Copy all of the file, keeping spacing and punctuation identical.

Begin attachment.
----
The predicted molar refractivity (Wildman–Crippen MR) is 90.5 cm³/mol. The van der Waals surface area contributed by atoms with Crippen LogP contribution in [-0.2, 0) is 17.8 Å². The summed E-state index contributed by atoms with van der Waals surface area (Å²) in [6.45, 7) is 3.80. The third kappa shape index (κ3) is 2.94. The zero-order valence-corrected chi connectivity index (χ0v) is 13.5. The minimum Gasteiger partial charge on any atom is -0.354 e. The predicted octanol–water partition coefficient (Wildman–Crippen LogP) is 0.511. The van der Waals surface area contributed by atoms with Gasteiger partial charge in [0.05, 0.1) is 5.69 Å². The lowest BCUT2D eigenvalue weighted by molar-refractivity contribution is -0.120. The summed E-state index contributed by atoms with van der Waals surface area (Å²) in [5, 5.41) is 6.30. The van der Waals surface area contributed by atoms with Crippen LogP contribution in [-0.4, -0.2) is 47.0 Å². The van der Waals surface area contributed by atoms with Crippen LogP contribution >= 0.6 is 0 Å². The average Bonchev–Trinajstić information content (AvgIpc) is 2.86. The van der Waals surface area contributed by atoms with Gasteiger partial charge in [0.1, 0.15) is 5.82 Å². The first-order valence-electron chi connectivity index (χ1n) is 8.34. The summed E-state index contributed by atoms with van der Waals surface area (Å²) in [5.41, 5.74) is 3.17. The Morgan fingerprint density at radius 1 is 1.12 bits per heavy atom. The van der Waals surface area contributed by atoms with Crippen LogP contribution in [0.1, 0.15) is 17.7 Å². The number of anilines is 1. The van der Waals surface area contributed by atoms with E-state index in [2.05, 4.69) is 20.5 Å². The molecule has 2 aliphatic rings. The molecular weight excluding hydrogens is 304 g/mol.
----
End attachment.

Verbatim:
The predicted molar refractivity (Wildman–Crippen MR) is 90.5 cm³/mol. The van der Waals surface area contributed by atoms with Crippen LogP contribution in [-0.2, 0) is 17.8 Å². The summed E-state index contributed by atoms with van der Waals surface area (Å²) in [6.45, 7) is 3.80. The third kappa shape index (κ3) is 2.94. The zero-order valence-corrected chi connectivity index (χ0v) is 13.5. The minimum Gasteiger partial charge on any atom is -0.354 e. The predicted octanol–water partition coefficient (Wildman–Crippen LogP) is 0.511. The van der Waals surface area contributed by atoms with Gasteiger partial charge in [0.05, 0.1) is 5.69 Å². The lowest BCUT2D eigenvalue weighted by molar-refractivity contribution is -0.120. The summed E-state index contributed by atoms with van der Waals surface area (Å²) in [5, 5.41) is 6.30. The van der Waals surface area contributed by atoms with Crippen LogP contribution in [-0.4, -0.2) is 47.0 Å². The van der Waals surface area contributed by atoms with Crippen LogP contribution >= 0.6 is 0 Å². The average Bonchev–Trinajstić information content (AvgIpc) is 2.86. The van der Waals surface area contributed by atoms with Gasteiger partial charge in [0.1, 0.15) is 5.82 Å². The first-order valence-electron chi connectivity index (χ1n) is 8.34. The summed E-state index contributed by atoms with van der Waals surface area (Å²) in [5.41, 5.74) is 3.17. The Morgan fingerprint density at radius 1 is 1.12 bits per heavy atom. The van der Waals surface area contributed by atoms with Crippen LogP contribution in [0.1, 0.15) is 17.7 Å². The number of anilines is 1. The van der Waals surface area contributed by atoms with E-state index in [2.05, 4.69) is 20.5 Å². The molecule has 2 aliphatic rings. The molecular weight excluding hydrogens is 304 g/mol.